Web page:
An article published in the journal “Nature” describes the discovery of star formation regions where the percentage of massive stars is much higher compared to others. A team of astronomers led by Zhi-Yu Zhang of the University of Edinburgh used the ALMA radio telescope to study four very old dusty galaxies of the starburst type, meaning where there’s a high star formation rate.
The models about star formation predict that there’s a certain distribution of the mass of the stars that form in galaxies. Even in the galaxies called starbursts, where the rate of formation is very high, the distribution should remain similar but these new observations offered different results by finding an abnormal abundance of massive stars in four very old galaxies.
This study shows the same results as those described in an article published in the beginning of 2018 in the journal “Science” by a team led by Fabian Schneider of the University of Oxford who used ESO’s Very Large Telescope (VLT) to study the Tarantula Nebula. These are all results that contradict current models.
The researchers who observed the early universe using the ALMA (Atacama Large Millimeter/submillimeter Array) radio telescope, inaugurated in March 2013, observed galaxies that appear to us as they were when they were very young. This means that within them there are few star formation events and this avoids confusing results.
Zhi-Yu Zhang and his team developed a technique to measure the abundance of different isotopes present in carbon monoxide in those distant galaxies. Oxygen-18 is an element that is produced above all by massive stars while carbon-13 is produced above all by small and medium mass stars. The identification of the various isotopes allowed to evaluate the mass of stars in very distant galaxies where that kind of estimate is otherwise impossible.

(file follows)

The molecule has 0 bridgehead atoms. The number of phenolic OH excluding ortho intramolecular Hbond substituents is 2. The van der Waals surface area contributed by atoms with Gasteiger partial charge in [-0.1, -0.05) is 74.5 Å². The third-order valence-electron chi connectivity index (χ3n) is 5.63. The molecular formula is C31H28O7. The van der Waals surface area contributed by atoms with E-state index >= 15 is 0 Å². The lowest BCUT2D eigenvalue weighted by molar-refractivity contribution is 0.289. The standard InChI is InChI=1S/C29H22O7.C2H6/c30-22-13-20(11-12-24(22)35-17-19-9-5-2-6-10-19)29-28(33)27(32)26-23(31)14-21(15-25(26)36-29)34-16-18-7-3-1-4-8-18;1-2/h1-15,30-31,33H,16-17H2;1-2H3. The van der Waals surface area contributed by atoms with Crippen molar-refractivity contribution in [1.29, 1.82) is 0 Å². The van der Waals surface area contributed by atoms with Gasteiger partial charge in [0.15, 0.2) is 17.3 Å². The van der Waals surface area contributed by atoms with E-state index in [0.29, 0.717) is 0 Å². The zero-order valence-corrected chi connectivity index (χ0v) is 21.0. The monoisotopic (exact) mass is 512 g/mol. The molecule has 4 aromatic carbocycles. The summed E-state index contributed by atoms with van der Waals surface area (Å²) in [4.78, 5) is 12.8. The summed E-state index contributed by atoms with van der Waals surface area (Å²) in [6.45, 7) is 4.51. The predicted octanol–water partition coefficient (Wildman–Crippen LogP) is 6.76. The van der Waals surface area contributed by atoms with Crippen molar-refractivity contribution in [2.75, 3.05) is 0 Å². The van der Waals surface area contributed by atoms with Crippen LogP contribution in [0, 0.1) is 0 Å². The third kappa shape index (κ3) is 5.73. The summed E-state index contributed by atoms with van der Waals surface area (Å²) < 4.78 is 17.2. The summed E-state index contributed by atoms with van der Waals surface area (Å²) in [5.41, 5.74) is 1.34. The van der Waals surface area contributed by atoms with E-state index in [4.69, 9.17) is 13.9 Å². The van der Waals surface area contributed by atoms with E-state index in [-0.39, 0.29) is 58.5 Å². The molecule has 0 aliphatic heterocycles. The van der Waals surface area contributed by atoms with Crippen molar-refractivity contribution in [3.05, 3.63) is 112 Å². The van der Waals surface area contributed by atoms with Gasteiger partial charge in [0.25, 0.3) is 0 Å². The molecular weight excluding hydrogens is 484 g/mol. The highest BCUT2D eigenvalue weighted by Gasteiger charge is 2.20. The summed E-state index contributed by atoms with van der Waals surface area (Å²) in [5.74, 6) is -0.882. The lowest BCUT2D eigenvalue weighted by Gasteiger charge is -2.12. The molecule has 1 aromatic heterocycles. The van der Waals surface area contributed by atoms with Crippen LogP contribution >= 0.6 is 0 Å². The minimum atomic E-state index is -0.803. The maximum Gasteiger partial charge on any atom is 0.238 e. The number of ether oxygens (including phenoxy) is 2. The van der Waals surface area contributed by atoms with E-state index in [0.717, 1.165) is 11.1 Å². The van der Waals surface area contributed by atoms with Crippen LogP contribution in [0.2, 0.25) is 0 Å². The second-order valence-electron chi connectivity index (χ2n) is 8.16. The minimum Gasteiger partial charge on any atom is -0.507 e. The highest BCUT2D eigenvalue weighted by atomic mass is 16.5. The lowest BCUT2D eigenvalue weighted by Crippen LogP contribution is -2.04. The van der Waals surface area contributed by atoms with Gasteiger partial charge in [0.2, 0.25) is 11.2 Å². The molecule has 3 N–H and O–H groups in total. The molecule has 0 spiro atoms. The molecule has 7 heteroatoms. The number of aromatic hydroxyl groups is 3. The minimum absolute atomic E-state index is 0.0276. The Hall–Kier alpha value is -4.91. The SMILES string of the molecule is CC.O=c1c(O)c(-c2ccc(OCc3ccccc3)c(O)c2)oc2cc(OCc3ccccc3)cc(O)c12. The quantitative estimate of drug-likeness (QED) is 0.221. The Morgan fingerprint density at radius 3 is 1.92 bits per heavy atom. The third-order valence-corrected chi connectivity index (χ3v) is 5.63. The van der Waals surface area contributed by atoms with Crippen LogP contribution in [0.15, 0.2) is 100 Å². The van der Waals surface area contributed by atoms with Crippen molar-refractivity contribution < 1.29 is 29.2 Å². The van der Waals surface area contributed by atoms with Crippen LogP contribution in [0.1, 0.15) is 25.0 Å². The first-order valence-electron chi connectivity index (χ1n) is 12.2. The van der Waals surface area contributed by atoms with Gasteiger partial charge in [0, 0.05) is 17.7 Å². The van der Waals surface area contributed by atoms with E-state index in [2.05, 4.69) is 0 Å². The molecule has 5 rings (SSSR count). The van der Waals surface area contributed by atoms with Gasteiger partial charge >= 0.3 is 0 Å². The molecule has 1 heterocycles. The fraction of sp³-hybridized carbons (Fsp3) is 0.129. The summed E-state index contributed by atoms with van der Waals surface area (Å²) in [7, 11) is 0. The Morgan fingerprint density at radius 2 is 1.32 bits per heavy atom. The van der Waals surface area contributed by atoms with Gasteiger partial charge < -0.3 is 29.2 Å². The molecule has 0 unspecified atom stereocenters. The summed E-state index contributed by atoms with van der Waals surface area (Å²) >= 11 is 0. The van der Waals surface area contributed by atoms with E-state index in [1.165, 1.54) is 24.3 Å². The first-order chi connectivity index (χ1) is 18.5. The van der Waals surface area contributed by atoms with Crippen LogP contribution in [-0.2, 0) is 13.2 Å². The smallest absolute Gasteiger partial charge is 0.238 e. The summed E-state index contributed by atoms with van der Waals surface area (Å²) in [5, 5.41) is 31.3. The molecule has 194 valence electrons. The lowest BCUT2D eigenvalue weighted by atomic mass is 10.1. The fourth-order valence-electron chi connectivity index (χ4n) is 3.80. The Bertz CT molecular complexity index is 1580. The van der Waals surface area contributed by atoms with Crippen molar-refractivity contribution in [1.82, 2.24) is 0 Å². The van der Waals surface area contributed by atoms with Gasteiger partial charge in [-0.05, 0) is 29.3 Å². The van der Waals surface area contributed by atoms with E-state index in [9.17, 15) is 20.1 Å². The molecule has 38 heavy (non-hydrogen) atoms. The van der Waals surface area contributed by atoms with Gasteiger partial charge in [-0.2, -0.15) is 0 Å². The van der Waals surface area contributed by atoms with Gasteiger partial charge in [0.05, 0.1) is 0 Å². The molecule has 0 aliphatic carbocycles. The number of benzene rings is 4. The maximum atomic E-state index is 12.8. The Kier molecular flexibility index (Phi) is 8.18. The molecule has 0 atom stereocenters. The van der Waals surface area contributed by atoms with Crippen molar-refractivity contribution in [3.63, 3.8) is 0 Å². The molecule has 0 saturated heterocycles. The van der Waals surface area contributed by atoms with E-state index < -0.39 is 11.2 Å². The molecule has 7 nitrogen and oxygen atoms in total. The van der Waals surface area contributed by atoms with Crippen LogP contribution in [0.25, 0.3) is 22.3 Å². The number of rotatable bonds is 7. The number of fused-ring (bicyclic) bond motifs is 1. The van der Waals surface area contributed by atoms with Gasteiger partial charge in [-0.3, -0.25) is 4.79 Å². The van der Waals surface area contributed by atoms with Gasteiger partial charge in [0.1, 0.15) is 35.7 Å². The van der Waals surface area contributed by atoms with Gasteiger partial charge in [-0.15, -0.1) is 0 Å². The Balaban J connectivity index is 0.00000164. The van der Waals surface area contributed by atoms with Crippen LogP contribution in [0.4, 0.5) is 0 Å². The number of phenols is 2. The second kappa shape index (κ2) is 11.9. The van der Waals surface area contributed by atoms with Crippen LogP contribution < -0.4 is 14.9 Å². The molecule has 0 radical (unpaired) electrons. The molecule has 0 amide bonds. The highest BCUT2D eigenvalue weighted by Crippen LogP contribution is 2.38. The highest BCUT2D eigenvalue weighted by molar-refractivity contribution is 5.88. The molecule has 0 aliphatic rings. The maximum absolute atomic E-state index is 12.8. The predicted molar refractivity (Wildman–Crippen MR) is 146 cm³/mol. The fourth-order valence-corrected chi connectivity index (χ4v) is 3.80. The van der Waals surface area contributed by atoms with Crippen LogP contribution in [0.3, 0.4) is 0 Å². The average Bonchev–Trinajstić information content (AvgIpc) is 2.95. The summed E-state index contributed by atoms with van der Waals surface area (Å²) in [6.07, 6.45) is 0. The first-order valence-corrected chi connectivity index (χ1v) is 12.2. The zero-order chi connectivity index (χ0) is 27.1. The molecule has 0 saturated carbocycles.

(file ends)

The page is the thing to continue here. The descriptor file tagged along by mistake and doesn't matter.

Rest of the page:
The top image (ALMA (ESO/NAOJ/NRAO), Zhang et al.) shows the starburst galaxies observed with ALMA. At the top there are the emissions from each of them of carbon monoxide with the carbon-13, or 13C, isotope, at the bottom there are the emissions of the molecule with the oxygen-18, or 18O, isotope.
The detection of those isotopes in the observed starburst galaxies showed a ratio between oxygen-18 and carbon-13 about ten times higher compared to galaxies such as the Milky Way. This means that in those galaxies the percentage of massive stars is much higher than expected, just like in the Tarantula Nebula.
This characteristic is not only a scientific curiosity but influences the evolution of the stars’ host galaxies. Their mass is in fact a crucial factor in their lives’ length: massive stars consume their hydrogen at great speed and then die after “only” a few millions of years in supernovae leaving behind black holes and scattering many heavy elements in space. The consequence is that their study is important to understand how planets that form subsequently are “seeded” by those elements and also how there may be black holes “seeds” that perhaps merge to form supermassive black holes that in turn have a huge influence on their host galaxy.